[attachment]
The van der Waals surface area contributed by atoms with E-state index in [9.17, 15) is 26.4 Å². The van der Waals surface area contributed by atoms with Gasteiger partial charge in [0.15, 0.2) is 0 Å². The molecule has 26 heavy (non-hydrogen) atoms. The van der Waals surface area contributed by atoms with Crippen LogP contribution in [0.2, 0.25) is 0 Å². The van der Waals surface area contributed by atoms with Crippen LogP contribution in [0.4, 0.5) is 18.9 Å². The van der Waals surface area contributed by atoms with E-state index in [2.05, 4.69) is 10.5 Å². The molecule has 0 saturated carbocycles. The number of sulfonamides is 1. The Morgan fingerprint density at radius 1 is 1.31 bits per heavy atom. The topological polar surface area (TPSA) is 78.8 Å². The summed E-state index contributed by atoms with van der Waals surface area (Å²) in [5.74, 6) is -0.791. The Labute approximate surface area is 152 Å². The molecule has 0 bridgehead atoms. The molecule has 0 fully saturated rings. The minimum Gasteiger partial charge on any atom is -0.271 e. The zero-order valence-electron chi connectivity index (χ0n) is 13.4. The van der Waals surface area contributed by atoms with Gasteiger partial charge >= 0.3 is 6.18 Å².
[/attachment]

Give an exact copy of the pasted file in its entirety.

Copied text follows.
The van der Waals surface area contributed by atoms with E-state index in [9.17, 15) is 26.4 Å². The van der Waals surface area contributed by atoms with Gasteiger partial charge in [0.15, 0.2) is 0 Å². The molecule has 26 heavy (non-hydrogen) atoms. The van der Waals surface area contributed by atoms with Crippen LogP contribution in [0.2, 0.25) is 0 Å². The van der Waals surface area contributed by atoms with Crippen LogP contribution in [0.4, 0.5) is 18.9 Å². The van der Waals surface area contributed by atoms with E-state index in [2.05, 4.69) is 10.5 Å². The molecule has 0 saturated carbocycles. The number of sulfonamides is 1. The Morgan fingerprint density at radius 1 is 1.31 bits per heavy atom. The topological polar surface area (TPSA) is 78.8 Å². The summed E-state index contributed by atoms with van der Waals surface area (Å²) in [5.74, 6) is -0.791. The Labute approximate surface area is 152 Å². The molecule has 0 bridgehead atoms. The molecule has 0 fully saturated rings. The minimum Gasteiger partial charge on any atom is -0.271 e. The zero-order valence-electron chi connectivity index (χ0n) is 13.4. The van der Waals surface area contributed by atoms with Gasteiger partial charge >= 0.3 is 6.18 Å².